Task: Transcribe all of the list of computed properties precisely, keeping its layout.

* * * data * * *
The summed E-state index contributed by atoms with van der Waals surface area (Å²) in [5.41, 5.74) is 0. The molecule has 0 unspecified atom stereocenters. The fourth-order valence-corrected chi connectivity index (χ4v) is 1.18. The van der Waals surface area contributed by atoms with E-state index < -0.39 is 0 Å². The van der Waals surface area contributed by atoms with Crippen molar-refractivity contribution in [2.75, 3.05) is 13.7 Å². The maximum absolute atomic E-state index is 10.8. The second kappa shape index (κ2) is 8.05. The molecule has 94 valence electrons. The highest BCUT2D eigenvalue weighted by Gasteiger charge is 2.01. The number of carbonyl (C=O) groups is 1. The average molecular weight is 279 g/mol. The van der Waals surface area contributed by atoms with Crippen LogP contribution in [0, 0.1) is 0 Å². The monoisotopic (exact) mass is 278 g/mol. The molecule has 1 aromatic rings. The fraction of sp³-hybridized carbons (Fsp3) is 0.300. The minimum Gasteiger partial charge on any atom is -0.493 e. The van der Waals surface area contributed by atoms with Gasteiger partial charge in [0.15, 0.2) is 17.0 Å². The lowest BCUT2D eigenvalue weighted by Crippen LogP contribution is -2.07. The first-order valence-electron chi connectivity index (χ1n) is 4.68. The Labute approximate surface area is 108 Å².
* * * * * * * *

The summed E-state index contributed by atoms with van der Waals surface area (Å²) in [5.41, 5.74) is 0. The molecule has 0 unspecified atom stereocenters. The fourth-order valence-corrected chi connectivity index (χ4v) is 1.18. The van der Waals surface area contributed by atoms with E-state index < -0.39 is 0 Å². The van der Waals surface area contributed by atoms with Crippen molar-refractivity contribution in [2.75, 3.05) is 13.7 Å². The maximum absolute atomic E-state index is 10.8. The second kappa shape index (κ2) is 8.05. The molecule has 94 valence electrons. The highest BCUT2D eigenvalue weighted by Gasteiger charge is 2.01. The number of carbonyl (C=O) groups is 1. The average molecular weight is 279 g/mol. The van der Waals surface area contributed by atoms with Crippen LogP contribution in [0, 0.1) is 0 Å². The monoisotopic (exact) mass is 278 g/mol. The molecule has 1 aromatic rings. The fraction of sp³-hybridized carbons (Fsp3) is 0.300. The minimum Gasteiger partial charge on any atom is -0.493 e. The van der Waals surface area contributed by atoms with Gasteiger partial charge in [0.15, 0.2) is 17.0 Å². The lowest BCUT2D eigenvalue weighted by Crippen LogP contribution is -2.07. The first-order valence-electron chi connectivity index (χ1n) is 4.68. The Labute approximate surface area is 108 Å².